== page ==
Anyhow, Leah and Lena were kept apart from the goat herd because they were too young to fend for themselves without the care of a mother. My sheep and goats go to pasture which is partially in a bush. The livestock guardian dogs, Mike and Joe, go out with the herd in the morning to check around but sneak back later for their much deserved mid day nap. Sometimes those dogs work most of the night, so daytime is a relaxation time. Leah and Lena were just too young to be out there without a mother though, especially since they did not know the rest of the herd either.
As a result, they became very friendly due to daily handling. Lena is shy and not so friendly, but Leah is great. Leah did not get bred for quite some time and I assumed she was still going to stay unbred, but Stevie Wonder had different ideas and would not give up. So Stevie went to the ram pen where he spends the summer, but Leah definitely got bred. She was later than the rest of the herd by a month and a bit, but three other goats also were cycling at the same time and were bred.
I was watching closely for Leah. She is a first time mother and is only a year old. Sometimes a first time mother is clueless and needs help with the delivery and after care, as well as to get started with nursing, but Leah was a perfect mom. She birthed the baby on her own, cleaned him completely, and nursed him. Thank goodness. There was a thunderstorm the day before she birthed and since the mothers had babies in the last two storms, I was sort of worried that Leah would too. She didn't.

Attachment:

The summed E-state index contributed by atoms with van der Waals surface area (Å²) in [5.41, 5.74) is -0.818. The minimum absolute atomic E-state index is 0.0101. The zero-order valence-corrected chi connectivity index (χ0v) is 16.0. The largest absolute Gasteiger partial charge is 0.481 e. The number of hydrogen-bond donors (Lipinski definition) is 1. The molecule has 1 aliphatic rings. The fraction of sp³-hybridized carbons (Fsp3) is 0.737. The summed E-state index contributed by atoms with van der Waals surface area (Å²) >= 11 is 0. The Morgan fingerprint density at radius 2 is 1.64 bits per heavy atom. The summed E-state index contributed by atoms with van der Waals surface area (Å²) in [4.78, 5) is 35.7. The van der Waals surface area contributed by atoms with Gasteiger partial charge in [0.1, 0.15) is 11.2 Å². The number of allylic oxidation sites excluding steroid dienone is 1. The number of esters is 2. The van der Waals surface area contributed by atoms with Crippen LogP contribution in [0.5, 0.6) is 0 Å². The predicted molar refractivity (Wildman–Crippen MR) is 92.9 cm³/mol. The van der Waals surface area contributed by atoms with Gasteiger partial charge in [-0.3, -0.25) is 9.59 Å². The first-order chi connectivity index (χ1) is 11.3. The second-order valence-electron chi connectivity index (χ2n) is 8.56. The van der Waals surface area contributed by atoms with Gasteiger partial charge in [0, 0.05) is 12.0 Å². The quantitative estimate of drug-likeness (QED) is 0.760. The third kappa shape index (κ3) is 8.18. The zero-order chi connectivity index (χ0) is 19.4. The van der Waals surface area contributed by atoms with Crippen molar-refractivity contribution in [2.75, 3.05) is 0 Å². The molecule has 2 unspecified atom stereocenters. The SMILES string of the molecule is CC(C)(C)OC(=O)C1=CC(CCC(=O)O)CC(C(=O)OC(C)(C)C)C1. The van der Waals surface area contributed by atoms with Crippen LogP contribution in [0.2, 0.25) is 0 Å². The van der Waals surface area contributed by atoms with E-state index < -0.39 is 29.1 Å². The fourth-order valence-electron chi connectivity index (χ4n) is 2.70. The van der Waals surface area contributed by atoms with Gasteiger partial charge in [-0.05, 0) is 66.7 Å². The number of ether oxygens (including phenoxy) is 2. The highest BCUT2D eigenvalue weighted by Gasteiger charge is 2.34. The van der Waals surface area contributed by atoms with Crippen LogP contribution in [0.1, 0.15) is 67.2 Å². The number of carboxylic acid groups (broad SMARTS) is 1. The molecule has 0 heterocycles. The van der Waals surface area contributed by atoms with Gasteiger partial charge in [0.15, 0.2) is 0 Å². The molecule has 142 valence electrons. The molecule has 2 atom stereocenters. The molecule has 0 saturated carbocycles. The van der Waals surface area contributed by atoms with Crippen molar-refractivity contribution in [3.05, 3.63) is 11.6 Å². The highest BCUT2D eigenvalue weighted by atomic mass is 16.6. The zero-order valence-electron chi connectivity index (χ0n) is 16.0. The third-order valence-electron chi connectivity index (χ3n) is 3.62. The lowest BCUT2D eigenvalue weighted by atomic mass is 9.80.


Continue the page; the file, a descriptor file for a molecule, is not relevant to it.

Little Ben is very much like his sire, Stevie Wonder, who was a delight as a young fellow himself. When I first met little Ben, he looked at me, said, "Nyeah" and leapt into the air. Such an attitude at a few hours old!
Ben will stay on the farm as a breeding buck. He is only a quarter Nubian, but has a Nubian face and ears. He is stocky and sturdy and has beautiful blue eyes. Bred to another first generation cross Nigerian Dwarf and Nubian doeling, I am quite positive the babies will be stunning.
Thus begins the mini Nubian herd at the Fat Ewe Farm. Mini Nubians are smaller than Nubians, larger than Nigerians, but not by much, and have the hardiness of the Nigerians that Nubians do not. Next year I will likely part with my beloved Nigerian Dwarf goats, but that will be hard. In the move to downsize, I simply cannot keep them all.
Welcome, little Ben!